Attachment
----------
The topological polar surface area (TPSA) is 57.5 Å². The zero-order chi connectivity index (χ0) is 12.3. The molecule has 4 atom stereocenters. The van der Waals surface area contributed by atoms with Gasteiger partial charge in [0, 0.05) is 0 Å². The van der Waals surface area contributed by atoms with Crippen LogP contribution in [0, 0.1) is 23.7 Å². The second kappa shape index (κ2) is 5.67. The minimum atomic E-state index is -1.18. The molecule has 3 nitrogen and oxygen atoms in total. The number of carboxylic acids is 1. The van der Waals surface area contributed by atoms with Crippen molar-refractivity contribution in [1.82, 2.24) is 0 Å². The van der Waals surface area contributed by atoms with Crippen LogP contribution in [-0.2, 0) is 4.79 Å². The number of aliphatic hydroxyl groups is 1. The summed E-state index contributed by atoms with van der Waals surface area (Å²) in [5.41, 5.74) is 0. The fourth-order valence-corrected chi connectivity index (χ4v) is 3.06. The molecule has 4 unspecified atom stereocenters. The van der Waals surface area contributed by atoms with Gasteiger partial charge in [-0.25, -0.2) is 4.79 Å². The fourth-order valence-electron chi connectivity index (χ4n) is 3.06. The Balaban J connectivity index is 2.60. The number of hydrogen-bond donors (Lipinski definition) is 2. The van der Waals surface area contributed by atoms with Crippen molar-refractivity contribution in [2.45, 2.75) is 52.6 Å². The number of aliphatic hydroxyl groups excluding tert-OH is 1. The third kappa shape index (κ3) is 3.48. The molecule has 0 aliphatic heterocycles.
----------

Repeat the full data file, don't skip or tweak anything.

The topological polar surface area (TPSA) is 57.5 Å². The zero-order chi connectivity index (χ0) is 12.3. The molecule has 4 atom stereocenters. The van der Waals surface area contributed by atoms with Gasteiger partial charge in [0, 0.05) is 0 Å². The van der Waals surface area contributed by atoms with Crippen LogP contribution in [0, 0.1) is 23.7 Å². The second kappa shape index (κ2) is 5.67. The minimum atomic E-state index is -1.18. The molecule has 3 nitrogen and oxygen atoms in total. The number of carboxylic acids is 1. The van der Waals surface area contributed by atoms with Crippen molar-refractivity contribution in [1.82, 2.24) is 0 Å². The van der Waals surface area contributed by atoms with Crippen LogP contribution in [-0.2, 0) is 4.79 Å². The number of aliphatic hydroxyl groups is 1. The summed E-state index contributed by atoms with van der Waals surface area (Å²) in [5.41, 5.74) is 0. The fourth-order valence-corrected chi connectivity index (χ4v) is 3.06. The molecule has 4 unspecified atom stereocenters. The van der Waals surface area contributed by atoms with Gasteiger partial charge in [-0.25, -0.2) is 4.79 Å². The fourth-order valence-electron chi connectivity index (χ4n) is 3.06. The Balaban J connectivity index is 2.60. The number of hydrogen-bond donors (Lipinski definition) is 2. The van der Waals surface area contributed by atoms with Crippen molar-refractivity contribution in [2.45, 2.75) is 52.6 Å². The number of aliphatic hydroxyl groups excluding tert-OH is 1. The third kappa shape index (κ3) is 3.48. The molecule has 0 aliphatic heterocycles.